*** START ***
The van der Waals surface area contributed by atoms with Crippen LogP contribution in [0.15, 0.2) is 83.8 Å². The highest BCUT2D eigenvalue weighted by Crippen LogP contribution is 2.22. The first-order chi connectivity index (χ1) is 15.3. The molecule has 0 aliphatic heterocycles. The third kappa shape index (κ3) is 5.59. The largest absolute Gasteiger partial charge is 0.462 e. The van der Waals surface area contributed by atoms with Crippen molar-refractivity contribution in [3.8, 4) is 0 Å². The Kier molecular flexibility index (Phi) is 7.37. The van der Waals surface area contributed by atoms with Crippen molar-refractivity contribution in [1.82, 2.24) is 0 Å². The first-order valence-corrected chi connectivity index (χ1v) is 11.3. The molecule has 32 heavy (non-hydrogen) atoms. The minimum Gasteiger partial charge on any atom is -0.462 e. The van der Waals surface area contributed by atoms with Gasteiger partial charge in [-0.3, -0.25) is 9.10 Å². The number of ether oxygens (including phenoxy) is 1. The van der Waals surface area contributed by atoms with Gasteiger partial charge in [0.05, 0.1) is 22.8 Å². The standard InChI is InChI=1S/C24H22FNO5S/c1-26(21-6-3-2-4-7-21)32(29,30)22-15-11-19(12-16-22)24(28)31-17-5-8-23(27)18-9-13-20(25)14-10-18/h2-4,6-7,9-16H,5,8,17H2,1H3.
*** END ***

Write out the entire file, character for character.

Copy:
The van der Waals surface area contributed by atoms with Crippen LogP contribution in [0.15, 0.2) is 83.8 Å². The highest BCUT2D eigenvalue weighted by Crippen LogP contribution is 2.22. The first-order chi connectivity index (χ1) is 15.3. The molecule has 0 aliphatic heterocycles. The third kappa shape index (κ3) is 5.59. The largest absolute Gasteiger partial charge is 0.462 e. The van der Waals surface area contributed by atoms with Crippen molar-refractivity contribution in [3.8, 4) is 0 Å². The Kier molecular flexibility index (Phi) is 7.37. The van der Waals surface area contributed by atoms with Crippen molar-refractivity contribution in [1.82, 2.24) is 0 Å². The first-order valence-corrected chi connectivity index (χ1v) is 11.3. The molecule has 32 heavy (non-hydrogen) atoms. The minimum Gasteiger partial charge on any atom is -0.462 e. The van der Waals surface area contributed by atoms with Gasteiger partial charge in [-0.3, -0.25) is 9.10 Å². The number of ether oxygens (including phenoxy) is 1. The van der Waals surface area contributed by atoms with Gasteiger partial charge in [0.05, 0.1) is 22.8 Å². The standard InChI is InChI=1S/C24H22FNO5S/c1-26(21-6-3-2-4-7-21)32(29,30)22-15-11-19(12-16-22)24(28)31-17-5-8-23(27)18-9-13-20(25)14-10-18/h2-4,6-7,9-16H,5,8,17H2,1H3.